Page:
1oz Silver Guardian Coin
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MyGold is honoured to announce the stunning new “1oz Silver Guardian” – a coin that celebrates New Zealand’s unique Māori culture and traditions. This highly crafted icon pays homage to the Earth and acknowledges our collective role in her guardianship. In collaboration with celebrated Māori tattoo artist TURUMAKINA (Tū for short) we bring the exceptional “Silver Guardian” to the market for our privileged customers.
Technically and visually stunning the “Silver Guardian” features Tama-nui-te-rā (our magnificent Sun), on the obverse, and a Manaia on the reverse – a guardian of life in all its manifestations. The Manaia is a believed to be a messenger between the earthly world of mortals and the domain of the spirits – in this case to acknowledge the protection of Papatūānuku (the land) and all her resources.
Collectors and precious metals investors will find this piece to be the perfect addition to their collection. The coin represents an intricate combination of master craftsmanship, design, technology and manufacturing processes. To say its design is highly distinctive would be an understatement. More than two years of planning, design and hard work was invested in this beautiful coin.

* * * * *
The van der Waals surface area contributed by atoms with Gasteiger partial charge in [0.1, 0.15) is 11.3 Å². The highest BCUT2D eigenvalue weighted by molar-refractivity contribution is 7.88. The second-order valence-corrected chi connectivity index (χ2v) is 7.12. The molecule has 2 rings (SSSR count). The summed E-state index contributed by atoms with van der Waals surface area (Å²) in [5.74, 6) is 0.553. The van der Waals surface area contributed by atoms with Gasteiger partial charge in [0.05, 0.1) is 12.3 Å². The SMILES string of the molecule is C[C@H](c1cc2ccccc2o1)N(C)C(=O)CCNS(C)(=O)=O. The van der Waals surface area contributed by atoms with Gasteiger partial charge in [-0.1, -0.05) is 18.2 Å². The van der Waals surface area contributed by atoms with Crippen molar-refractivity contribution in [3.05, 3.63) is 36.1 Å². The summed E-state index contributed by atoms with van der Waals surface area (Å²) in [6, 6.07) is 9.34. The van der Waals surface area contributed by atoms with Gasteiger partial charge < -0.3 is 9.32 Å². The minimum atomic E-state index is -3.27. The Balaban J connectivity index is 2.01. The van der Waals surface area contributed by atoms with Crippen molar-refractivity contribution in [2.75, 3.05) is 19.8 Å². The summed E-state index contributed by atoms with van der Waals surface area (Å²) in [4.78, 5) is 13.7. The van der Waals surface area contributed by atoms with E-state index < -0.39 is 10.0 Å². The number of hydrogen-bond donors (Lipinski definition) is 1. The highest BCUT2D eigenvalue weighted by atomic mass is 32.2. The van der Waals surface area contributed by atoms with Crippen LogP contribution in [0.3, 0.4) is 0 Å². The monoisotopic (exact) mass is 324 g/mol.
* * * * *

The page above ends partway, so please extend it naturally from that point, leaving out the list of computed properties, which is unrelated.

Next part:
Weight: 1 Troy Ounce | 31.10g
Purity: 99.9% Fine Silver (.999)
Dimensions: 39mm x 3mm
Finish: Bullion Grade
Date Manufactured: 2017
Certified: MyGold Ltd.
For volume investors, MyGold® offers discounted price break points at the following quantities:
500 x 1oz Silver Guardian Coins
A Closer Look at the Silver Guardian
When first asked to design this special coin, Tū ultimately decided to visualise the “Silver Guardian” as a means of paying homage to nature and life as a whole.
Taking the special outlines he created, we brought his vision to life in 3D with advanced computer aided drafting (CAD) software, translating these outlines into three-dimensional shapes that honour and reflect the Māori tradition of wood carving. The MyGold team made use of the latest technologies and processes during the minting process to generate a truly “reverse proof” coin of the highest quality. Due to the difficulty in manufacturing, the “Silver Guardian” is one of a handful of reverse proof style bullion coins in existence throughout the world.
Manaia was selected for the coin to show reverence for the guardianship of our planet’s “Earth Mother”, commonly referred to by the Māori as Papatūānuku. Look closely at the depiction of Manaia and you will spot a feminine and magnetic aesthetic. Manaia serves to guard life in every form it takes. They safeguard and spur the flow of the life force the Māori refer to as “Mauri”.
The “Silver Guardian” also depicts Taane-Nui-aa-Rangi, the Māori Sky Father. Tū selected Taane for the “Silver Guardian” as he is the creator of human life as well as animals and nature. Taane is also responsible for the desire to procreate and continue the cycle of life across generations. The initial source of all creation, located in the 12th dimension, selected Taane to enter the heavens and access the three baskets of knowledge to improve the human condition and help humanity live in unison with the surrounding environment.
A truly unique, striking and beautiful coin, the “Silver Guardian” belongs in every collector’s library – you’ll likely want to display it year-round for friends and family to appreciate and enjoy.
DESIGNED BY ACCLAIMED ARTIST